SECRETARY BLINKEN: Thank you, everyone. Good evening. It’s wonderful to be with all of you this evening. Now, I have to say, Mukesh, it’s a little bit intimidating to be in the same sentence with Thomas Jefferson, but I appreciate it. (Laughter.) And I also have to say as a onetime aspiring musician, I especially appreciate being able to take the stage here at the Kennedy Center. It’s probably the closest I’ll get to actually performing on it. (Applause.)
Mr. Prime Minister, this has truly been a historic visit to Washington. (Applause.)
To Dr. Mukesh Aghi, to the U.S.-India Strategic Partnership Forum, to the members of the Indian American diaspora – and we’ve noticed that you’re here this week – (laughter) – to all the friends of the U.S.-India cooperation here with us: thank you. Thank you for your work to bring our countries and our citizens ever closer together. (Applause.) You are – you are, as Prime Minister Modi put it, “the real engine” powering our relationship.
Over the last several decades, we have seen a transformation in U.S.-India ties – driven by private sector and civil society leaders like you, by governments of different parties in both of our countries. Today, guided by the vision of President Biden and Prime Minister Modi, the U.S.-India partnership is closer, it’s broader, it is more dynamic than it has ever been. And as President Biden said yesterday, we are “two great nations, two great friends, two great powers that can define the course of the 21st century.” (Applause.)
The many deals, the agreements, the exchanges that are coming out of this state visit illustrate just how comprehensive our partnership has become. It reaches quite literally from the seas to the stars, from promoting public health to bolstering peace and stability in the Indo-Pacific. And at its heart is our economic engagement – between entrepreneurs, investors, researchers, and others – that is expanding opportunity for both of our countries, and beyond.
Together, we are facilitating greater trade and investment, building on what is already a record $191 billion in bilateral trade. We see the mutual benefits of this relationship when Air India purchases 200 Boeing aircraft – supporting over a million American jobs in 44 states. (Applause.) And we see it when Boeing, in turn, commits to training Indian pilots and building regional hubs in India.
This partnership is also defined increasingly by efforts to advance technology and innovation – 5G, quantum, artificial intelligence – and to ensure that that they’re shaped by our values. Building on the Initiative on Critical and Emerging Technologies that was launched in January, we announced an “Innovation Handshake” yesterday to further connect our startup ecosystems. And the landmark agreement to jointly manufacture advanced GE fighter jet engines in India will facilitate greater tech transfer while strengthening our shared security. (Applause.)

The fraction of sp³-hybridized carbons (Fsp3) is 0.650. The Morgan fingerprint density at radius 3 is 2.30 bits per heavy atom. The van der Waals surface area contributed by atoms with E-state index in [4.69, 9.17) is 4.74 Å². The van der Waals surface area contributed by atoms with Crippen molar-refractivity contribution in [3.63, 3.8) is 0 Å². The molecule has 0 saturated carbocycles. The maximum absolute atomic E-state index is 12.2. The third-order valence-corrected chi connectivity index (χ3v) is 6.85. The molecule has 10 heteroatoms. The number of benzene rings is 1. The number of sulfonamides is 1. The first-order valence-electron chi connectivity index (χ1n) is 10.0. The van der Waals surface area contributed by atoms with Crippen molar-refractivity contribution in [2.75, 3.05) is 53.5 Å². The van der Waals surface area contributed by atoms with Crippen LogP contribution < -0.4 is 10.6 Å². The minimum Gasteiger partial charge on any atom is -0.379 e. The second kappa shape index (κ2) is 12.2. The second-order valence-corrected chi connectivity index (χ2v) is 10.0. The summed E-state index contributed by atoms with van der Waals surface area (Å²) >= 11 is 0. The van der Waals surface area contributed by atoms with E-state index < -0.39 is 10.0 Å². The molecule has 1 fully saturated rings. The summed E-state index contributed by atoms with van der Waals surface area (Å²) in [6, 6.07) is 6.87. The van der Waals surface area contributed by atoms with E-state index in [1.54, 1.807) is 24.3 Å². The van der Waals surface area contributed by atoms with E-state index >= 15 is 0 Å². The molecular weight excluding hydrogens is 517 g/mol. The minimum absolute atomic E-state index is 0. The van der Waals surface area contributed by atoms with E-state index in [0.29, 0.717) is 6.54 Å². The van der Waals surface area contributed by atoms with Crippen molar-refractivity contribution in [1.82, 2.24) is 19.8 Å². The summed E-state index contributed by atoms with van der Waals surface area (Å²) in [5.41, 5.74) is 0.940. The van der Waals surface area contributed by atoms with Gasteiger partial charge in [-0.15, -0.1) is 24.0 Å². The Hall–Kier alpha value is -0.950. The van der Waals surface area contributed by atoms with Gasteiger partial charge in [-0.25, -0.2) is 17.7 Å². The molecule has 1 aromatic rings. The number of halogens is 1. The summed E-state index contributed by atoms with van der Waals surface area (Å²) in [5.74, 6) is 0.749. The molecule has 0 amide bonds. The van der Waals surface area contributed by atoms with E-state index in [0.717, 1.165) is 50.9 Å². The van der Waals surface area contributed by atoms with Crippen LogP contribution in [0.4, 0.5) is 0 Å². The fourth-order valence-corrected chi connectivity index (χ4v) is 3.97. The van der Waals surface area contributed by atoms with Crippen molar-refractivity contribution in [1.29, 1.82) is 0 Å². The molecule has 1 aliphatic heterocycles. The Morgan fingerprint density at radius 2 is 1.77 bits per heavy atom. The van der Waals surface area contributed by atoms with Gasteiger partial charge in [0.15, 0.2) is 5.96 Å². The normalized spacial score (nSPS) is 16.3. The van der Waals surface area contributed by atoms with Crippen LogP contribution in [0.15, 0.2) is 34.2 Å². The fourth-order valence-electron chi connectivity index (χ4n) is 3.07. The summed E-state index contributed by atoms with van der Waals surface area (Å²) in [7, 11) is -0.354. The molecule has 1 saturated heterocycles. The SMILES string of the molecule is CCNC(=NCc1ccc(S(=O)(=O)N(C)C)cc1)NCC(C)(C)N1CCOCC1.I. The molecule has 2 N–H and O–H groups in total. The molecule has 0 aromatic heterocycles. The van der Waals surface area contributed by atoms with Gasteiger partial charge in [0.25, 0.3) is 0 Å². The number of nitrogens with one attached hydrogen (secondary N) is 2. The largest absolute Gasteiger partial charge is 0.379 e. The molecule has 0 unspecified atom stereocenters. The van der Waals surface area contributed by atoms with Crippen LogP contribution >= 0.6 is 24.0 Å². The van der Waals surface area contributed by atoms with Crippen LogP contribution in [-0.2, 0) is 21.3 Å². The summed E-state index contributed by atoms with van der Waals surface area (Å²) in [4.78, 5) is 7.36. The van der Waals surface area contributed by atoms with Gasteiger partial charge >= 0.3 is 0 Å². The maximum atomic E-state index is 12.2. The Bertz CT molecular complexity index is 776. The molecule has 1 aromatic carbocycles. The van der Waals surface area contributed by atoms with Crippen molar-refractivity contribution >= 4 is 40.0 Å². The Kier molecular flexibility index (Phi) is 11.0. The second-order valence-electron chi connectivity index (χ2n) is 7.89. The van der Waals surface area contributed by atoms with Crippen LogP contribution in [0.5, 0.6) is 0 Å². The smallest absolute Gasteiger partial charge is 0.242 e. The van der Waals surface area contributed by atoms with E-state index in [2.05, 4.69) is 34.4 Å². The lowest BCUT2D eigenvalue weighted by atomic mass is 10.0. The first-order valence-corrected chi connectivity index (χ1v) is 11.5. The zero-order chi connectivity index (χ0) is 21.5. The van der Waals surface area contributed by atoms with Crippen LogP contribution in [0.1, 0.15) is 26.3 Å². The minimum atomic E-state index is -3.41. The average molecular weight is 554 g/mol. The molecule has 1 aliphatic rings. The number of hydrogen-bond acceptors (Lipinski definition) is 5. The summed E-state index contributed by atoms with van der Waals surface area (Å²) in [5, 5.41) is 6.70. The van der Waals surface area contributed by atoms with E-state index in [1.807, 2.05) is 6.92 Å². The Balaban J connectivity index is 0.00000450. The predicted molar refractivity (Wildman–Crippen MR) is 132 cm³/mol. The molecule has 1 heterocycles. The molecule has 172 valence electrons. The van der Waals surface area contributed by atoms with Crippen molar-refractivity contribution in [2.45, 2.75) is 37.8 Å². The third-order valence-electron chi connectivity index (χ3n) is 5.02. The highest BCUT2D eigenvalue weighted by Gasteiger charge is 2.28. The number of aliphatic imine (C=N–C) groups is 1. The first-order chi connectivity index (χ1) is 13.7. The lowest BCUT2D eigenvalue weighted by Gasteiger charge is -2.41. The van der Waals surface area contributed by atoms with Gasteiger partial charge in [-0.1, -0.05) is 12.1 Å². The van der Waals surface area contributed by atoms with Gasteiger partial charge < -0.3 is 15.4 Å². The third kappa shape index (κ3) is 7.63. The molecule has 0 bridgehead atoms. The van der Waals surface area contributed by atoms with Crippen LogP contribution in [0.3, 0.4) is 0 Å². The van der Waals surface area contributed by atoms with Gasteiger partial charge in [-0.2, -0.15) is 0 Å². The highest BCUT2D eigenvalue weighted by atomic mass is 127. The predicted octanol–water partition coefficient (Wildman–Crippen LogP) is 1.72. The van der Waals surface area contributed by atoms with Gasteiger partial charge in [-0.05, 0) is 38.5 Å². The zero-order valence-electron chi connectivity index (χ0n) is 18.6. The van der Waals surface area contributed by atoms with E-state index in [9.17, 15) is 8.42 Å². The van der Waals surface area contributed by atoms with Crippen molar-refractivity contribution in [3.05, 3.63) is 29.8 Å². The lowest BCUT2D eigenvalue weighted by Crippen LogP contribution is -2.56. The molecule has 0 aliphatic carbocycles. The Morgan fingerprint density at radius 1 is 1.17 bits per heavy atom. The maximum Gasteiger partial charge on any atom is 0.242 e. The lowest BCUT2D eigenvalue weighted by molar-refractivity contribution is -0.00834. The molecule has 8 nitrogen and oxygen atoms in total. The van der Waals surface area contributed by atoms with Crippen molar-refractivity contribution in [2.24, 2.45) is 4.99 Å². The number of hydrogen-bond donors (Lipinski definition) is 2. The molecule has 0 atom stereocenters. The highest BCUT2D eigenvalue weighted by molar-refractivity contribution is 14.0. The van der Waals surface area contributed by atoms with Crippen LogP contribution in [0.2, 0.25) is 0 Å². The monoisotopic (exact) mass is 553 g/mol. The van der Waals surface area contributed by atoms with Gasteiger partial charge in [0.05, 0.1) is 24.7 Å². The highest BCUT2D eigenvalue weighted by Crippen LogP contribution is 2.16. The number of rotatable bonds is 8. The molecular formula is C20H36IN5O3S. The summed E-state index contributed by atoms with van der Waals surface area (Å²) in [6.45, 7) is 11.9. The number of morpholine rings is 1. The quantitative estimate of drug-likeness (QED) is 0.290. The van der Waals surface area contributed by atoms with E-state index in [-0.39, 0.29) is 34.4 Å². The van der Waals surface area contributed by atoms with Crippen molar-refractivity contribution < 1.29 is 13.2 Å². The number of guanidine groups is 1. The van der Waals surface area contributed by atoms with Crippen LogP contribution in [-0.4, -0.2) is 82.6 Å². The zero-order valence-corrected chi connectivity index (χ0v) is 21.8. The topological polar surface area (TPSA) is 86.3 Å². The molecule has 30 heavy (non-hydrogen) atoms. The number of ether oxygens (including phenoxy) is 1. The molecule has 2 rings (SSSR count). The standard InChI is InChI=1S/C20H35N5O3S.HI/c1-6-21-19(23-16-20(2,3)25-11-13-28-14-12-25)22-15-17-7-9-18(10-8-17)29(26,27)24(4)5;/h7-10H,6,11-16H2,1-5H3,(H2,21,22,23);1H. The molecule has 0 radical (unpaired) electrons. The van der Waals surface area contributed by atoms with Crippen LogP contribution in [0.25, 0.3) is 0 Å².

We’re also de-risking and diversifying our supply chains, from Micron investing $800 million to assemble semiconductors in Gujarat, to India joining the Minerals Security Partnership. (Applause.) And that partnership is helping to develop and ensure trusted sources for vital energy minerals. India’s Epsilon Carbon is investing $650 million and creating more than 500 good-paying jobs to build electric vehicle batteries here in the United States – the largest-ever Indian investment in the U.S. EV battery industry. (Applause.)
And of course, we’re investing in our people. Our countries’ education systems have collectively trained the leaders of trailblazing companies in both the United States and India – Infosys, IBM, FedEx – and we’re committed to continuing to create new success stories. Streamlining visa processes, opening new consulates to facilitate travel. Expanding student exchanges, research collaborations. Addressing skills gaps. Promoting economic empowerment of women, ensuring that all our people have access to opportunity.
If we were gathered together 50, 75, 100 years ago and we were asking ourselves the question, “What constitutes the wealth of a nation,” probably the answer you’d get back then is maybe the size of its landmass, its population, the strength of its military, its abundance of raw materials. And all of those things remain important. But I think what the United States and India recognize, powerfully, together is that in this 21st century, the true wealth of our nation is our people, and our ability to maximize their potential is what sets us apart. (Applause.)
President Biden often likes to say that America can be defined by a single word: possibilities. These past few days have underscored how that spirit – that spirit of possibility – defines now the U.S.-India relationship.
Our governments will continue to do our part. But I’m asking all of you in this room to continue to do yours. Forge new ventures and partnerships. Invent game-changing products and services. Create unimagined opportunities. Visit friends and family in India; host them here in the United States. Maybe even right here, at the Kennedy Center. Continue to be that engine powering our progress. If we do all that – if we do all that, I truly believe that the U.S. and India will shape together a more peaceful, a more prosperous, a more connected future.
Thank you all so very much. Thank you. (Applause.)